At 6:30 pm on December 16, 2015, the lecture “Towards Participation in Art: History and the Effects on Display” by Rudolf Frieling was held at the red chair lecture hall in CAFA. It was as one of the Leonardo art, science and technology series of lectures 2015, and it was hosted by the teacher Wang Yuyang from the Department of Experimental Art, CAFA. Rudolf Frieling is a professor from Hochschule für Grafik und Buchkunst Leipzig, former curator of the German ZKM, Host of the “Media Art Network” project, currently he is a curator for media art of the San Francisco Museum of Modern Art.
Since the 1960s, the radical and marginal practice of “participatory art” has been replaced by a mainstream international exhibition form. Emphasizing the relationship between the art museum and the public, implementing the interactive, communicating and social intervening “participatory art”, to continuously break and challenge the original artistic structure and the border of the art museum. In the lecture, taking the participatory art projects and the works by these artists as examples, Rudolf Frieling talked about and researched the background in development, evolution context, characteristics and the related problems of “participatory art”.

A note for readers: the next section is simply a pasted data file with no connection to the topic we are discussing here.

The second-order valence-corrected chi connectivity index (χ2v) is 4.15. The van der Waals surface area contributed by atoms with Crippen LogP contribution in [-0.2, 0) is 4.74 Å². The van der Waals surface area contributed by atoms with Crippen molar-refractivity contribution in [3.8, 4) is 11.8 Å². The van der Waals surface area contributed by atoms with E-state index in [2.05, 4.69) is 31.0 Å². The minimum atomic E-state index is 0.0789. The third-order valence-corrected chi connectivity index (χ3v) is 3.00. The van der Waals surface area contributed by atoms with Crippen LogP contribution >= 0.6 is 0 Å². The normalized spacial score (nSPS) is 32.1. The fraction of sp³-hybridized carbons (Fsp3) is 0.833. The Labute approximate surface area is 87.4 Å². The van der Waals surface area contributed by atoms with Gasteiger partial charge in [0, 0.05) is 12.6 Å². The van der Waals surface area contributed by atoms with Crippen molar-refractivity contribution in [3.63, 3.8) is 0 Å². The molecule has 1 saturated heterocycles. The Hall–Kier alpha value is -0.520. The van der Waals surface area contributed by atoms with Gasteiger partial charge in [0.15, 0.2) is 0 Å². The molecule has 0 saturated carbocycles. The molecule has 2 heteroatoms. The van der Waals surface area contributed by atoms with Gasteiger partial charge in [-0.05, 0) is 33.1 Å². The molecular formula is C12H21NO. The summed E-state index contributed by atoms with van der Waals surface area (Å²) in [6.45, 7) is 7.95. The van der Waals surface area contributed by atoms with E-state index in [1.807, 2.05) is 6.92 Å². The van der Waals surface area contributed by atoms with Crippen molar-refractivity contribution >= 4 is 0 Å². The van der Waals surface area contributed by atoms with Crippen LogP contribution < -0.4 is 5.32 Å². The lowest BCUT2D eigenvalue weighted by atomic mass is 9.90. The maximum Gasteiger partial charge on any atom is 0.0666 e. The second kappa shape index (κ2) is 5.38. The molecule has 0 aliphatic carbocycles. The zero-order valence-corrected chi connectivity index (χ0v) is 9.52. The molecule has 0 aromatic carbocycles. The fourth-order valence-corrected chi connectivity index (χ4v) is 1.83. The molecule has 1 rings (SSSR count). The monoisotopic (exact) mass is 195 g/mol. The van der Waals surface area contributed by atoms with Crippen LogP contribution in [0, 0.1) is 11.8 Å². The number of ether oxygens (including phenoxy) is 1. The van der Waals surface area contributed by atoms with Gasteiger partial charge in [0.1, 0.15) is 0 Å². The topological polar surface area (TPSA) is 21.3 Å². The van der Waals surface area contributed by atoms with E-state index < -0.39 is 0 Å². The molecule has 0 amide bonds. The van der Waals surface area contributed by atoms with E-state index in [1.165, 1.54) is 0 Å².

Media, Participation, Interaction: Expansion of the Border
Since 2006, with the emergence of a large number of social media tools, the public more and more look forward to participating in art. Rudolf Frieling pointed out that the most important thing now is to think of the relationship between art and the public and how to display the media art in the context of the art museum, rather than being confined by the media art center. At the same time, the development of science and technology offers a possibility for the development of media art and “participatory art”. At present, multimedia art has become an important form of art, and the artists often use media in order to help the masses involved it. But it should be pointed out that, bringing the “participatory art” into the art museum is not just a simple interaction and display of concept, but also blends the concept and interaction in multimedia art.